The idea was to get the probe lined up with and just making contact with the surface of the pin. I used a mirror mounted on a magnetic base, along with a small high-intensity lamp to look up into the spindle while getting the probe lined up.

Once the probe just made contact with the top of the alignment pin, I zeroed the Y-axis dial. Then I raised the mill head so that the test probe needle just cleared the edge of the alignment pin and turned the Y-axis handwheel until the test probe contacted the wall of the spindle.

This reading gave me the height that the alignment pin was extending from the spindle wall: 0.070″. I used a similar technique to measure the distance of the alignment pin from the bottom edge of the spindle so that I would know how far into the spindle to advance the grinder.


That being done, I mounted the Dremel tool and set about grinding the pin down. I ground it down by about 0.010 at a time, stopping to test the fit of various tools after each grinding session. No luck: the tools still would not fit properly even after the pin had been ground down from 0.070 to 0.040.

So, I am now coming to the conclusion that the problem is not the height of pin, but the diameter being a little too large. That’s a harder problem to fix, too, and I currently don’t have a plan for how to do it.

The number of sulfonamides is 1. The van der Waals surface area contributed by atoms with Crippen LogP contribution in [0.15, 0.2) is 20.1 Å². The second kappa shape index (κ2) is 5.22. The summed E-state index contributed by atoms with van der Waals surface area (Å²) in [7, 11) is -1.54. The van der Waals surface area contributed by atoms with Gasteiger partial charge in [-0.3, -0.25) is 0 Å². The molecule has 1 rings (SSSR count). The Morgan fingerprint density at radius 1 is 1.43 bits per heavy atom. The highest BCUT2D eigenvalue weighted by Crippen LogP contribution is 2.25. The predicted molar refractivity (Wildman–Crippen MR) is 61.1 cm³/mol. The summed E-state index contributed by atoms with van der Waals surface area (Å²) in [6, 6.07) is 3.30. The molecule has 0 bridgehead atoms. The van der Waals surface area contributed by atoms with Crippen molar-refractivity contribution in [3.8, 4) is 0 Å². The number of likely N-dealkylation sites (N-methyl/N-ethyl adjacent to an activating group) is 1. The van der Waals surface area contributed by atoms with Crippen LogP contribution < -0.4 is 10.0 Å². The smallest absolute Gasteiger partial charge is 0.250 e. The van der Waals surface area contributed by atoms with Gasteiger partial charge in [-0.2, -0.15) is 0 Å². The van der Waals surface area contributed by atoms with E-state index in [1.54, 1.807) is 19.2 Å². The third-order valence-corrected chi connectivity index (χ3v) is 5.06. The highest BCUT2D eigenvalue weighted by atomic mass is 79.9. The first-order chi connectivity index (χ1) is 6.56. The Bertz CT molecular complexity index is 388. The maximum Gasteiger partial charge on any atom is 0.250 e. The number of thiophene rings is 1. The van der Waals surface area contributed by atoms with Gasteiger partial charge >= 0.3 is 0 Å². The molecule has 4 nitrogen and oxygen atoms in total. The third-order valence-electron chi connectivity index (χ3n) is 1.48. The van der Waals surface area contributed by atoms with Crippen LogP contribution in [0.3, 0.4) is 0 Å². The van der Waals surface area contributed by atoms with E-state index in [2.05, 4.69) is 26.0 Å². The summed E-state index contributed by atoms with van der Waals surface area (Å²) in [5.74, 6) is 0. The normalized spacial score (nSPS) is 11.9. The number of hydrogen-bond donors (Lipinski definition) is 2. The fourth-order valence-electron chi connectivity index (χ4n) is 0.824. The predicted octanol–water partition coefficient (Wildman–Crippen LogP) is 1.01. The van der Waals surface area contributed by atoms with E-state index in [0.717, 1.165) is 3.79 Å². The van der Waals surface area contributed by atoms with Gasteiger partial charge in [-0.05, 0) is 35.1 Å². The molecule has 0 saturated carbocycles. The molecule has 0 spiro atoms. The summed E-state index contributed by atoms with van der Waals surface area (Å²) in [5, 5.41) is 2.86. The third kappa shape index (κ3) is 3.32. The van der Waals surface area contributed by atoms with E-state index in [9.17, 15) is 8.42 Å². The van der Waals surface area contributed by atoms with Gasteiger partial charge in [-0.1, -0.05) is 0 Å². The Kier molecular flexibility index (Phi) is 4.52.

Well, it was kind of fun fooling around with this setup, and I learned some things that will probably be useful on some other project. But, at the end of the day, literally and figuratively, I still can’t use my X3 mill – and THAT is annoying!


The Saga Continues…

I got some helpful tips from the Lathemaster Yahoo group. For those of you who may not know, Lathemaster is the main (and only, as far as I know) U.S. distributor of the X3 mill. If you want an X3, that’s the place to go.

The Lathemaster Yahoo group is a discussion group that covers several products sold by Lathemaster, but the members there steered me to some discussion about a year ago dealing with a problem that sounded very similar to mine.

One additional insight, however, was that it might not be the alignment pin being too large diameter, or extending too far into the spindle, but that the spindle bore itself was a few thous undersize.

I followed the suggestion from one of the posts of painting the end of an R8 tool with layout dye, then inserting the tool into the spindle to see where the dye gets scraped off. This is and old, and quite useful, machinist’s technique. Here’s what I found:


As you can see, there’s a narrow band around the end of the tool where the dye has been scraped off. This marks the extent to which the tool can fit into the spindle bore and provides convincing evidence that, beyond that point, the spindle bore is too small to permit further advance of the tool. Great, now that we know that, what do we do about it?

On the LM group there was discussion about using an automotive brake honing tool to enlarge the spindle bore. I didn’t have such a hone on hand, and suspected I would waste the day if I tried to find one locally.